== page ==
About The Author

Katie Salidas is a USA Today bestselling author and RONE award winner known for her unique genre-blending style.

Since 2010 she's penned five bestselling book series: the Immortalis, Olde Town Pack, Little Werewolf, Chronicles of the Uprising, and the all-new Agents of A.S.S.E.T. series. As her not-so-secret alter ego, Rozlyn Sparks, she is a USA Today bestselling author of romance with a naughty side.

In her spare time Katie also produces and hosts a YouTube talk show; Spilling Ink. She also has a regular column on First Comics News where she explores writing from a nerdy perspective.

Author Spotlight & Book Giveaway with J. Conrad

K.S. - Hello and welcome to the blog. I am very excited to have you here. Why don’t we start off with a small introduction? Tell us a little about yourself.

J.C.G. - Hi, Katie, and thanks for inviting me. My latest novel is Backstop: A Baseball Love Story in Nine Innings. A resident of Northville, Michigan, I’m also the author of January’s Paradigm, first published in 1998 by Minerva Press. I’m working on a new novel, Cobb’s Conscience, a murder mystery written around baseball legend Ty Cobb and the shooting death of his father by his mother. An all-male jury found her innocent of wrongful death, but the local townspeople always suspected otherwise. If that’s not a storyline worthy of speculation, I don’t know what is! My short fiction, non-fiction and sports writing can be found at a number of Web sites and in print publications. Just Google me.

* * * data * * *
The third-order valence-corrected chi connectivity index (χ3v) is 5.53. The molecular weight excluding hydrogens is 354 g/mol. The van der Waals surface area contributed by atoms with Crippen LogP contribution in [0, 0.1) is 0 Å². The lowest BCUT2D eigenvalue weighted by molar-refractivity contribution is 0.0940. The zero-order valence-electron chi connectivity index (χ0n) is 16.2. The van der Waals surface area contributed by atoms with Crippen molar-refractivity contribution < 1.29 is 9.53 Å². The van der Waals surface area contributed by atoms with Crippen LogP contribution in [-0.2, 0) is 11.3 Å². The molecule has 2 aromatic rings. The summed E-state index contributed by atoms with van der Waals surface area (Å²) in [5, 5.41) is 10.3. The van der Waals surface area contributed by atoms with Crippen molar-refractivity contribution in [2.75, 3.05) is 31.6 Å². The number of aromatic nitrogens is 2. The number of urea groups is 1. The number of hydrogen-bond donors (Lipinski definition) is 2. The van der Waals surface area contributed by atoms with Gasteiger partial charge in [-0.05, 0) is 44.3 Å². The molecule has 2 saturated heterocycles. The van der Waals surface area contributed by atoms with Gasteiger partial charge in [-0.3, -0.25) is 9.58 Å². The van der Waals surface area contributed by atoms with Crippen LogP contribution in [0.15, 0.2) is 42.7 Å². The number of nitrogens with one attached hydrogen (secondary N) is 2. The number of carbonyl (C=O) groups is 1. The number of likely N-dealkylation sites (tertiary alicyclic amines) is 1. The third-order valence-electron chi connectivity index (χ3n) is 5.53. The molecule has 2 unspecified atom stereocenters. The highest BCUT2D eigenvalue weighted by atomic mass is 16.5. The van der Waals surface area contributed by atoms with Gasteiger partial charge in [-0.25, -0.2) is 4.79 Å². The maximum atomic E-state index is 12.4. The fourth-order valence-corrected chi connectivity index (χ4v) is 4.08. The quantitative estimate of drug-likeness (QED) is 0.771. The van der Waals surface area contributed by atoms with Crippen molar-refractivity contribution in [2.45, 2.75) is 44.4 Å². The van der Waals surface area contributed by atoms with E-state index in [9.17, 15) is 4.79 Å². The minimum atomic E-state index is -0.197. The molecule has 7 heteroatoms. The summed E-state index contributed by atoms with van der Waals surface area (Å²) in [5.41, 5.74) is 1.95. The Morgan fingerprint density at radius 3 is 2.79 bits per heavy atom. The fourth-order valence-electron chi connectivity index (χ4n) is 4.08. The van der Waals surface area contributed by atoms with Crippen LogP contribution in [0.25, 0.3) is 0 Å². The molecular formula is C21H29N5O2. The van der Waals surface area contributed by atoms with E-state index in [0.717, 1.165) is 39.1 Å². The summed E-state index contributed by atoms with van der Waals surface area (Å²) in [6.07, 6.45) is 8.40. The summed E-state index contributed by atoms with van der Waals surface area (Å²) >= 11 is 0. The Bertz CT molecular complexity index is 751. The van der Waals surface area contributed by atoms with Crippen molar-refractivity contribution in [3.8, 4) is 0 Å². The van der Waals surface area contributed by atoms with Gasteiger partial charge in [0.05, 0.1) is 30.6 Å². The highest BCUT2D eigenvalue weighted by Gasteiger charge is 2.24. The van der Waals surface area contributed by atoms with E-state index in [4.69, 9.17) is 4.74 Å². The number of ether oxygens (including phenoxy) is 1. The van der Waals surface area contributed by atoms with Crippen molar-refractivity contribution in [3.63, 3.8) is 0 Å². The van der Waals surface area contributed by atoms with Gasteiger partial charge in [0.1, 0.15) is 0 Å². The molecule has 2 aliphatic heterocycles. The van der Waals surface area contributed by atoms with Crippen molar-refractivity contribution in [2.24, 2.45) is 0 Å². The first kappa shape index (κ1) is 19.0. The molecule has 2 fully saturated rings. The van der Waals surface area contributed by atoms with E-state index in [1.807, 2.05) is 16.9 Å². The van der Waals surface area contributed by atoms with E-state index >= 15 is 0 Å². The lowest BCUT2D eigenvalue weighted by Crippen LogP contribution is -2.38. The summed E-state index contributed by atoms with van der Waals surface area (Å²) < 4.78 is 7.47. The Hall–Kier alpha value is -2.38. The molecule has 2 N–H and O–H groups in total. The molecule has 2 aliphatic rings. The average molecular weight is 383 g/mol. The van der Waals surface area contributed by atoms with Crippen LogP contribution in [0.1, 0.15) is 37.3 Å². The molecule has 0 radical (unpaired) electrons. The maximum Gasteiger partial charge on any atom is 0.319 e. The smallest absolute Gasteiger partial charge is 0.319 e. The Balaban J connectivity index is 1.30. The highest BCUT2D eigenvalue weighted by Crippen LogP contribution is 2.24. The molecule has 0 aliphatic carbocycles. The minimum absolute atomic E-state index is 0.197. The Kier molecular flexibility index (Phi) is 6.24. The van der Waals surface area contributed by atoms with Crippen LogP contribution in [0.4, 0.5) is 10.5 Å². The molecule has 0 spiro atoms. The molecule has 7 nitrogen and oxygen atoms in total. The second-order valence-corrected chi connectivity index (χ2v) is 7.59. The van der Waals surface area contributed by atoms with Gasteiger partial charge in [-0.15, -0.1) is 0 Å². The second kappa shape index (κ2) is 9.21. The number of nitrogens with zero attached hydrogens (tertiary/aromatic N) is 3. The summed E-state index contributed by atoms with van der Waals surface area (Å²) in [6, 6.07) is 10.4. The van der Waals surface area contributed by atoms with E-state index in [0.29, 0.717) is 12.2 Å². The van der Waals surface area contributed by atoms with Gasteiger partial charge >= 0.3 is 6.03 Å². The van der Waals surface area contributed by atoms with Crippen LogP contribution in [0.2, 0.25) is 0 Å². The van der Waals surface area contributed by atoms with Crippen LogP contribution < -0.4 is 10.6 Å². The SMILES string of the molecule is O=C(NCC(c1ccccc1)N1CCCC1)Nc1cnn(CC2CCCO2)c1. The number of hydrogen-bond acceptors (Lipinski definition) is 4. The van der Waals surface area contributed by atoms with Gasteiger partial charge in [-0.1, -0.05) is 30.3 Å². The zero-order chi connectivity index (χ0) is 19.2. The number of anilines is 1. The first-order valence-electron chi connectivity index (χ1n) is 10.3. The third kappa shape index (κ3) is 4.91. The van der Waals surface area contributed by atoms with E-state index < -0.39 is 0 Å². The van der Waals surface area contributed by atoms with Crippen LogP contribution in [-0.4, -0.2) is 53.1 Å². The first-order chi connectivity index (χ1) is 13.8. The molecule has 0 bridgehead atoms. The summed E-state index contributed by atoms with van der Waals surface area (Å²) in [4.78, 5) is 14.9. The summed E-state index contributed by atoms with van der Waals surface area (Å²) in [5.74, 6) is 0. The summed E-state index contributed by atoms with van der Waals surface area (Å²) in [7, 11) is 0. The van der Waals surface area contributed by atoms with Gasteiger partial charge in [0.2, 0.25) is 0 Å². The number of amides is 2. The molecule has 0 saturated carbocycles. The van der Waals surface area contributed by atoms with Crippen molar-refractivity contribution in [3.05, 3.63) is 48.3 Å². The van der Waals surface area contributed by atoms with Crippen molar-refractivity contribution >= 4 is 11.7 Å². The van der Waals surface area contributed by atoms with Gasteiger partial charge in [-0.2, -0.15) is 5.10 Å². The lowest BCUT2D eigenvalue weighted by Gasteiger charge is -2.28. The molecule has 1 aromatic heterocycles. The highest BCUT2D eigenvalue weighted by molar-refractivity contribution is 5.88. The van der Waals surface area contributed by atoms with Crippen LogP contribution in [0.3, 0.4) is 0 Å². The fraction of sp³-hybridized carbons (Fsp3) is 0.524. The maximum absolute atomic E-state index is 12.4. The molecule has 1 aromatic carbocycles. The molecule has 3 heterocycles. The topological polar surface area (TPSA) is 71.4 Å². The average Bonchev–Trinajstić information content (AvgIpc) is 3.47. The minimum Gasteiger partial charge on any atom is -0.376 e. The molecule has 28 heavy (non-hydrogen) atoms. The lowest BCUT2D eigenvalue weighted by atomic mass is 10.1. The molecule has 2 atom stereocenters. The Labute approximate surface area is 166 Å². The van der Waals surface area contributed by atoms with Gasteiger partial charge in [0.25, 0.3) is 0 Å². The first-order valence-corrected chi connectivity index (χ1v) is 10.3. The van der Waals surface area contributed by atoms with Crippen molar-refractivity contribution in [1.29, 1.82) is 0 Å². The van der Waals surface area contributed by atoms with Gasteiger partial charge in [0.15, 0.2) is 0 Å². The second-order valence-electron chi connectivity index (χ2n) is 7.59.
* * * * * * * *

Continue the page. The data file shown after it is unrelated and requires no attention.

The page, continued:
K.S. - Any interesting writing quirks or stories you would like to share with my readers?

J.C.G. - I don’t know that this qualifies as a quirk, but I find my muse in a good cigar. I think it has to do with routine. As you know, the craft of writing is all about routine, and so is the process of choosing the right cigar based on time of day, what I’m drinking (coffee, beer, scotch), unwrapping it, enjoying the fragrance of the tobacco, snipping the head and lighting the foot, letting the tendrils of smoke envelop me as I settle in for my writing session. Can I write without one? Sure, but it takes me longer to find my stride.

K.S. - When did you realize you wanted to be a writer? What sparked the desire to pen your first novel?